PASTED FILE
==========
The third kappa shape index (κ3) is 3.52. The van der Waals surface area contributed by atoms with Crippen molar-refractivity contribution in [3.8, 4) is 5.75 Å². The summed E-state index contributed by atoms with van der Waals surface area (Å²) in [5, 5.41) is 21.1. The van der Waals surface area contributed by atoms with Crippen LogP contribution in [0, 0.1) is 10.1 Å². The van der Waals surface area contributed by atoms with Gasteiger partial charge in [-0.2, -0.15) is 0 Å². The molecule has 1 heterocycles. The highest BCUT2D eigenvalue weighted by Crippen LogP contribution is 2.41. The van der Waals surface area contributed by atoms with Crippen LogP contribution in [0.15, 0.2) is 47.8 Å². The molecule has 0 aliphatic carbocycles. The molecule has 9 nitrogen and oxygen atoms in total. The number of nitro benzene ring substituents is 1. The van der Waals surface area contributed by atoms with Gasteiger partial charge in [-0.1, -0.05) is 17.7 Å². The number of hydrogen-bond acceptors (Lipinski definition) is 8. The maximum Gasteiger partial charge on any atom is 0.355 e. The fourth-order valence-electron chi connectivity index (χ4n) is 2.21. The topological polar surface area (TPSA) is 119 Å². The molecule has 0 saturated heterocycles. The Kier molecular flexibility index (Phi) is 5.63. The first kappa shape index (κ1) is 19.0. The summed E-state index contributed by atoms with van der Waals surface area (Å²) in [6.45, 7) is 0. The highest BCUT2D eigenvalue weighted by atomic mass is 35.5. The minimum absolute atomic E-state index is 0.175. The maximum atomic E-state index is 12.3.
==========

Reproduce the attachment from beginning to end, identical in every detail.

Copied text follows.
The third kappa shape index (κ3) is 3.52. The van der Waals surface area contributed by atoms with Crippen molar-refractivity contribution in [3.8, 4) is 5.75 Å². The summed E-state index contributed by atoms with van der Waals surface area (Å²) in [5, 5.41) is 21.1. The van der Waals surface area contributed by atoms with Crippen LogP contribution in [0, 0.1) is 10.1 Å². The van der Waals surface area contributed by atoms with Gasteiger partial charge in [-0.2, -0.15) is 0 Å². The molecule has 1 heterocycles. The highest BCUT2D eigenvalue weighted by Crippen LogP contribution is 2.41. The van der Waals surface area contributed by atoms with Crippen LogP contribution in [0.15, 0.2) is 47.8 Å². The molecule has 0 aliphatic carbocycles. The molecule has 9 nitrogen and oxygen atoms in total. The number of nitro benzene ring substituents is 1. The van der Waals surface area contributed by atoms with Gasteiger partial charge in [-0.1, -0.05) is 17.7 Å². The number of hydrogen-bond acceptors (Lipinski definition) is 8. The maximum Gasteiger partial charge on any atom is 0.355 e. The fourth-order valence-electron chi connectivity index (χ4n) is 2.21. The topological polar surface area (TPSA) is 119 Å². The molecule has 0 saturated heterocycles. The Kier molecular flexibility index (Phi) is 5.63. The first kappa shape index (κ1) is 19.0. The summed E-state index contributed by atoms with van der Waals surface area (Å²) in [6.45, 7) is 0. The highest BCUT2D eigenvalue weighted by atomic mass is 35.5. The minimum absolute atomic E-state index is 0.175. The maximum atomic E-state index is 12.3.